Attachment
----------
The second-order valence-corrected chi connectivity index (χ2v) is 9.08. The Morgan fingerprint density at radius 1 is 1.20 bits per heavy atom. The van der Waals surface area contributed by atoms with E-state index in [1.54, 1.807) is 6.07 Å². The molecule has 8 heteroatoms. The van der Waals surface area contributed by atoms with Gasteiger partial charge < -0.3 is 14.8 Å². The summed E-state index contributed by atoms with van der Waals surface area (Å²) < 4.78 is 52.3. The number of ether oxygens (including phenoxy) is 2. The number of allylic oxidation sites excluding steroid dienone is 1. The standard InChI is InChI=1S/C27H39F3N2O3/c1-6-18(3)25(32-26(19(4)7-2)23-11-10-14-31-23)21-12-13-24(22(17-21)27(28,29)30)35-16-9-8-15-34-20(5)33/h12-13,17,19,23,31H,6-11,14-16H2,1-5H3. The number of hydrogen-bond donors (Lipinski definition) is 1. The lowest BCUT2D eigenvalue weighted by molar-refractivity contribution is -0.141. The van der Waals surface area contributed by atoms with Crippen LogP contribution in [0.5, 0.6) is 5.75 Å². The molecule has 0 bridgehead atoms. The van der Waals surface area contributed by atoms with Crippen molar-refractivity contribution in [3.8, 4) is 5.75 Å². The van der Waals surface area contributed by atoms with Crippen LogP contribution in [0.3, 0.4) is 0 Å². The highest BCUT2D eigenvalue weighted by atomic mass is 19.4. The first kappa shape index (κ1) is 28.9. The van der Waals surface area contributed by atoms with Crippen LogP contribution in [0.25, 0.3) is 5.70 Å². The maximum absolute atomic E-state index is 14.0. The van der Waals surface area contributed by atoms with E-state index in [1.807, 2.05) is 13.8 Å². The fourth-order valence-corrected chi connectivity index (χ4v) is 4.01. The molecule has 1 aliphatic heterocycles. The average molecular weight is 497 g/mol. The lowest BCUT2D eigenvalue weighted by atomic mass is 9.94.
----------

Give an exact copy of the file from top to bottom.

The second-order valence-corrected chi connectivity index (χ2v) is 9.08. The Morgan fingerprint density at radius 1 is 1.20 bits per heavy atom. The van der Waals surface area contributed by atoms with E-state index in [1.54, 1.807) is 6.07 Å². The molecule has 8 heteroatoms. The van der Waals surface area contributed by atoms with Gasteiger partial charge < -0.3 is 14.8 Å². The summed E-state index contributed by atoms with van der Waals surface area (Å²) < 4.78 is 52.3. The number of ether oxygens (including phenoxy) is 2. The number of allylic oxidation sites excluding steroid dienone is 1. The standard InChI is InChI=1S/C27H39F3N2O3/c1-6-18(3)25(32-26(19(4)7-2)23-11-10-14-31-23)21-12-13-24(22(17-21)27(28,29)30)35-16-9-8-15-34-20(5)33/h12-13,17,19,23,31H,6-11,14-16H2,1-5H3. The number of hydrogen-bond donors (Lipinski definition) is 1. The lowest BCUT2D eigenvalue weighted by molar-refractivity contribution is -0.141. The van der Waals surface area contributed by atoms with Crippen LogP contribution in [0.5, 0.6) is 5.75 Å². The molecule has 0 bridgehead atoms. The van der Waals surface area contributed by atoms with Crippen molar-refractivity contribution in [3.8, 4) is 5.75 Å². The van der Waals surface area contributed by atoms with Crippen LogP contribution in [0.3, 0.4) is 0 Å². The highest BCUT2D eigenvalue weighted by atomic mass is 19.4. The first kappa shape index (κ1) is 28.9. The van der Waals surface area contributed by atoms with Crippen LogP contribution in [0.25, 0.3) is 5.70 Å². The maximum absolute atomic E-state index is 14.0. The van der Waals surface area contributed by atoms with E-state index in [1.807, 2.05) is 13.8 Å². The fourth-order valence-corrected chi connectivity index (χ4v) is 4.01. The molecule has 1 aliphatic heterocycles. The average molecular weight is 497 g/mol. The lowest BCUT2D eigenvalue weighted by atomic mass is 9.94.